New research aims to increase longevity of bumblebee hives for NZ growers
New research backed by the Ministry for Primary Industries (MPI) could help bumblebee hives to live longer and be more efficient.
The new project is researching ways to protect the long-term sustainability of New Zealand horticulture, including how to enhance the performance of bumblebee hives using pheromones.
MPI is contributing $160,000 towards the $400,000 project through its Sustainable Food & Fibre Futures (SFF Futures) fund.
Dr Gunjan Gera of Gourmet Waiuku Limited is leading the project, supported by consultant Dr Jo Stephens.
Dr Gera says bumblebees are often used for pollination in berryfruit crops, glasshouses, and other covered crop areas as the bees tend to travel only about 200 metres from their hives and don’t mind enclosed spaces, whereas honeybees prefer to fly to flowers further afield.
“In the field, the queen bumblebee of a commercial hive lives for approximately 8 to 10 weeks and the hive winds down once the queen dies,” says Dr Gera.
“With fewer worker bees, the hives can appear less active when compared to honeybees and there can be variation in vigour and productiveness.
“Our project will study various factors and compounds in conjugation with the bumblebee queens to see if we can extend the life of a hive to at least 12 to18 weeks. If this works, we have a way of complementing nature, using a pheromone substitute.”
“The technology is in its infancy overseas and commercial companies using it haven’t yet released much information,” says Dr Jo Stephens.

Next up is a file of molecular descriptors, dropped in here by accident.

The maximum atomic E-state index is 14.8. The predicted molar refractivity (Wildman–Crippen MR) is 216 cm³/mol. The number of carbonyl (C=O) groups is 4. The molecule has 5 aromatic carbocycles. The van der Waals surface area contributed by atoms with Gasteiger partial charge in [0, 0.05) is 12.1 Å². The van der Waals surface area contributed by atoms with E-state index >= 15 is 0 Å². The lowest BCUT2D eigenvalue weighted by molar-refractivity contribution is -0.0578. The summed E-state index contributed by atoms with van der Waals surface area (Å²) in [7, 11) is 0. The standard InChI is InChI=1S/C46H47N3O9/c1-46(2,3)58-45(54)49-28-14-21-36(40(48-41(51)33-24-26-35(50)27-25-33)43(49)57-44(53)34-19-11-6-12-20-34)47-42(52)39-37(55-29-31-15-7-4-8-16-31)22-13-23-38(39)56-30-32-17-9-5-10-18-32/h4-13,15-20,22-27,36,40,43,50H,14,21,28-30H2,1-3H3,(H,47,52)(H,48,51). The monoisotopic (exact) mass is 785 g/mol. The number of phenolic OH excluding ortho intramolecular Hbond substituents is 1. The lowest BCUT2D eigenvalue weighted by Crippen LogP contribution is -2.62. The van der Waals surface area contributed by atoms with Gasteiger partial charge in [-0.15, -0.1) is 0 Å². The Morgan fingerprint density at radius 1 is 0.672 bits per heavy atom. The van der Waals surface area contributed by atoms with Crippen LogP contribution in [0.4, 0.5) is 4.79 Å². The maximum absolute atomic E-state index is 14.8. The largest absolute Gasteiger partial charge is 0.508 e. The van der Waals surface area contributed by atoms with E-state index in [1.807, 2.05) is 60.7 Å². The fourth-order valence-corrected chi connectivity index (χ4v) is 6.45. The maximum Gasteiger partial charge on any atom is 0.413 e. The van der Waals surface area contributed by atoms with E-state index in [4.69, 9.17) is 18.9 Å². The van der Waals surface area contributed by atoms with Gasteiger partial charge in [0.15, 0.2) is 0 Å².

“We’re hoping to lead the way in New Zealand, but it will involve a good deal of trial and error given the limited progress globally in this area.”
Dr Stephens explains that bumblebees were introduced to New Zealand from the United Kingdom by the early pioneers, so there is limited genetic diversity. Although commercial breeders incorporate new genetic diversity from the wild occasionally, the gene pool is limited.
“Another important part of the research will be screening bumblebees for diseases, including those associated with inbreeding.
“We’ll be looking at the levels of inbreeding in New Zealand populations to see if this is a major concern, and whether we need to consider the possibility of importing bumblebee genetics.
MPI investment programmes director Steve Penno says this project could help increase the productivity of bumblebee hives dramatically.
“Enhancing bumblebee activity would mean better pollination for growers, which means higher yields and better quality produce,” he says.
As well as the bumblebee research, the project will also look at developing technology to rear Limonicus predatory mites. This mite is effective in controlling thrips, whiteflies, and other mites in greenhouses and protected culture systems. While it occurs naturally in New Zealand, it is currently only reared overseas and is re-imported for New Zealand growers.
“This is expensive, time-consuming, and there’s always the risk of supply shortages,” says Dr Gera.
“If we can successfully rear these mites for commercial production and release them in New Zealand it will be far more cost-effective to control pests.”